It’s dark. It’s quiet, too. The quiet is even softer than the darkness holding it. Everyone looks at a cross suspended in a haze of light like sunlight reflected from the moon.
This is a years-old ritual at my university, but my first time participating. At the end of spiritual emphasis week, we gather for a final evening chapel where the students sit hidden in the almost-dark. Though barely seen, the crowd can be felt, gathered mostly in the sections of seating closest to the stage, staring at the cross.
Nothing breaks the silence until a clap starts like raindrops. The claps swell louder in the darkness. You can’t see the hands. You can only hear them and feel the mass of clappers around you, and see the radiant object of applause.
Because we’re looking at the cross, this clapping is an exchange. Lots of prayers thank Jesus for “what he did” there. Every ugliness and harmful sin drowned in holiness, in the unapproachable light.
The closest I’ve ever come to unapproachable light was in my high school chemistry class. One day in the lab room we worked with a small strip of metal ribbon, made of magnesium. The lab procedure was simple: we were to light the Bunsen burner, grip the ribbon with forceps, and hold the ribbon in the flame. Our teacher had warned the class repeatedly not to look directly at the reaction.
That magnesium ribbon lit up the way Gabriel might have when he appeared to Mary. It was a metallic, white gleam with sharp edges. A cartoonist would draw it like a pointed burst. We peeked sidelong at the flash until the light had shrunk. No one bothered to tie a rope around my ankle just in case I looked at it too directly and died, though. Everyone left the lab with uncovered faces.
I imagine Eden. In the scope of human time, no redemption has touched the earth, because no one needs redeeming. There has been no death for me to be saved from—but I still clap sometimes. I may or may not see them, but the angels still sing. I do see God, or at least hear him as he walks next to me. Naturally, I thank him—I’m surrounded by fruit dripping from trees like crystals on chandeliers. But I might also patter my hands together when he first shows me an elephant or a capybara. I’m breathing and animate, a praiseworthy gift. But the sunset he shows me also merits applause.
Now I step out of Eden into familiar territory. On an evening walk in my neighborhood, I turn down a street I haven’t explored before. The sidewalk curves away into a question, guiding me beside a large backyard. In this yard is one of the most magnificent trees I’ve ever seen, by far the grandest I’ve discovered in my neighborhood. Its trunk is at least three times as wide as any in my yard and twists just slightly, giving the sense that it stretches sideways and slightly backward to touch the sky with its twigs. It could be cast in a children’s movie. Fairies would play there, sitting in the limitless branches. Beautiful creatures would burrow at its base. Adventures would begin and end in its shade.
Later that week, I’m running outside, and I want to go by the tree again. As I turn down the curving street I realize I’m drawn back to the tree simply because it’s big and wonderful to look at with its rippling ribbons of wood wrapping around the trunk and its fluffy boughs like platforms to the sky. While the tree in my neighborhood may look like a world of its own, it has never created one. Adam and Eve thought great things of a tree. It never raised the dead.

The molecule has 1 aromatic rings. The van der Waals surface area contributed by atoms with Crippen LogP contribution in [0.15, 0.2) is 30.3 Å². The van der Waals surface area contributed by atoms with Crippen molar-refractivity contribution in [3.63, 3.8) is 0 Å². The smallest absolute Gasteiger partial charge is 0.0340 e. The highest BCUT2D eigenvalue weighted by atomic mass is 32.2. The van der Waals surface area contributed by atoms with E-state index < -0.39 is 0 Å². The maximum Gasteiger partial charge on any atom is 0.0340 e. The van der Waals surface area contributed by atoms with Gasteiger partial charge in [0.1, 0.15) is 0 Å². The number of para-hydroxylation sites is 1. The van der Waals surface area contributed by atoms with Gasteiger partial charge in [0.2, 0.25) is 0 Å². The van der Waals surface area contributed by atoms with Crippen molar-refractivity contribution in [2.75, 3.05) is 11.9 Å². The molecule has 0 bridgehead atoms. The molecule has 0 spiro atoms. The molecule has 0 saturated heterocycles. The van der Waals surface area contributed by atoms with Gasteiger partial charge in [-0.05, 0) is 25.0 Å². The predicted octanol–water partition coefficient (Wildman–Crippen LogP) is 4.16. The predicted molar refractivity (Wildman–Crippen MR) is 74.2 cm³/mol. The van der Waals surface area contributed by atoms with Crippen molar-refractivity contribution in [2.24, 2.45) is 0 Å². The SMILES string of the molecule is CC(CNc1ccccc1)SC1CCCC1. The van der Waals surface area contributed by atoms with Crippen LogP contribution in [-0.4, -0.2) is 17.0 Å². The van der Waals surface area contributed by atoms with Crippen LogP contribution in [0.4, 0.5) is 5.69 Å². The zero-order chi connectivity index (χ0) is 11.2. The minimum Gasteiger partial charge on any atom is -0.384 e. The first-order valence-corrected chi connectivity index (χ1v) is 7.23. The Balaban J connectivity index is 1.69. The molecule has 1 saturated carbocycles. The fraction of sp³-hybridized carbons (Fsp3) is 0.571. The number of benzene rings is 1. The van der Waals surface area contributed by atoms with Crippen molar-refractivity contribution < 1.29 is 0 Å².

In my Bible study group lately, we pray like we’re praying in a second language, trying to step out of our old familiar sentences and learn the shape of new ones. The old sentences sound like Christmas morning with the extended family: thank you for the knitted blanket, the book I mentioned, the fifty dollars. Thanks for a new day, for this food, for other people, for this, for that. Thank you for rescuing us, for loving us, for comforting us.
God has done plenty for us humans. So, we identify him by the things he does: he is savior, he is our counselor, he is love. But why is he any of these things to us? He is loving because he is good. He is counselor because he is wise. He is savior because he exists as the baffling combination of justice and love toward humans. But we’re exercising the type of applause that’s not an exchange.
We are trying to thank him for who he is. But would he be who he is if he didn’t do what he does? But then again, are his roles toward humans all of who he is?
One November night, I see the supermoon, a combination of cycle and orbit that mean the moon will appear as large as my imagination always wants to depict it.
Sometimes, I find it hard to be demonstrative in a church service. But when I see the biggest yellow moon I’ve witnessed hovering between the brush-stroke shadows of two evergreen trees, I tell God before any other consideration can check me: “Wow!” I stop in a grassy area between a building and a parking lot to stare.
I’ve never seen God how Adam and Eve did, or even in the secondhand way of those who saw angels. But far out of Eden, I can still hear soft footsteps. For now, I walk the curving question toward them in my prayers, knowing God’s goodness in his work, knowing his work will let me see his full goodness when he steps into full sight. For now, we’re looking at a hazy, suspended cross until the light grows too big for our present eyes, and we’re still clapping. We’re blinking as our eyes adjust, praying a prayer we don’t know how to say yet.
What if God hadn’t? It’s a question with no answer because the option it presents is impossible. But its exploration isn’t pointless.
This is how I imagine tilting into eternity until I can see it myself: Dark. Quiet, but not empty. One light. Applause rolling in from across geography and centuries. Why? Because it must.
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